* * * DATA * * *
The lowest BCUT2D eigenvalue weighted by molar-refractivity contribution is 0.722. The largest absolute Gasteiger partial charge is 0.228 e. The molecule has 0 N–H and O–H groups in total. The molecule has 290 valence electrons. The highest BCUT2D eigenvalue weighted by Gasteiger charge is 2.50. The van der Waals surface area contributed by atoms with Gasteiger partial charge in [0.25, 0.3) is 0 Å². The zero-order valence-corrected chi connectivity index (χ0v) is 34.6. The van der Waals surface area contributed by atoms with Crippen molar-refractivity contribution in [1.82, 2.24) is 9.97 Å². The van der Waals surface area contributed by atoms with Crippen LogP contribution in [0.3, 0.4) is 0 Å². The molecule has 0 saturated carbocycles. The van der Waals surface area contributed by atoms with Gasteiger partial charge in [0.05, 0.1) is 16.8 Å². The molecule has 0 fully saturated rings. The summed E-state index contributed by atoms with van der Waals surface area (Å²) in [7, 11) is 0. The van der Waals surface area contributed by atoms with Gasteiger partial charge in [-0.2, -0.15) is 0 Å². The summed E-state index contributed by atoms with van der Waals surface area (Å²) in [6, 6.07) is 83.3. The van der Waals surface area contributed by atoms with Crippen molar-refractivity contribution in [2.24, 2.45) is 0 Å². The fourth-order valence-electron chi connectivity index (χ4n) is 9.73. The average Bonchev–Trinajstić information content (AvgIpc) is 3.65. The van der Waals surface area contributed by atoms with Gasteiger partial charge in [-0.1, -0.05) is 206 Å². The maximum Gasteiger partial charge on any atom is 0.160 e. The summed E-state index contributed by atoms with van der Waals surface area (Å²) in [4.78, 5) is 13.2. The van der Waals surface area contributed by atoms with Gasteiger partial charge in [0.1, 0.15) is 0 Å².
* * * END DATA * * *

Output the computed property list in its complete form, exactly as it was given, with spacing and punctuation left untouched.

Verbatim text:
The lowest BCUT2D eigenvalue weighted by molar-refractivity contribution is 0.722. The largest absolute Gasteiger partial charge is 0.228 e. The molecule has 0 N–H and O–H groups in total. The molecule has 290 valence electrons. The highest BCUT2D eigenvalue weighted by Gasteiger charge is 2.50. The van der Waals surface area contributed by atoms with Gasteiger partial charge in [0.25, 0.3) is 0 Å². The zero-order valence-corrected chi connectivity index (χ0v) is 34.6. The van der Waals surface area contributed by atoms with Crippen molar-refractivity contribution in [1.82, 2.24) is 9.97 Å². The van der Waals surface area contributed by atoms with Crippen LogP contribution in [0.3, 0.4) is 0 Å². The molecule has 0 saturated carbocycles. The van der Waals surface area contributed by atoms with Gasteiger partial charge in [0.05, 0.1) is 16.8 Å². The molecule has 0 fully saturated rings. The summed E-state index contributed by atoms with van der Waals surface area (Å²) in [7, 11) is 0. The van der Waals surface area contributed by atoms with Gasteiger partial charge in [-0.2, -0.15) is 0 Å². The summed E-state index contributed by atoms with van der Waals surface area (Å²) in [6, 6.07) is 83.3. The van der Waals surface area contributed by atoms with Crippen molar-refractivity contribution in [2.24, 2.45) is 0 Å². The fourth-order valence-electron chi connectivity index (χ4n) is 9.73. The average Bonchev–Trinajstić information content (AvgIpc) is 3.65. The van der Waals surface area contributed by atoms with Gasteiger partial charge in [-0.1, -0.05) is 206 Å². The maximum Gasteiger partial charge on any atom is 0.160 e. The summed E-state index contributed by atoms with van der Waals surface area (Å²) in [4.78, 5) is 13.2. The van der Waals surface area contributed by atoms with Gasteiger partial charge in [0.1, 0.15) is 0 Å².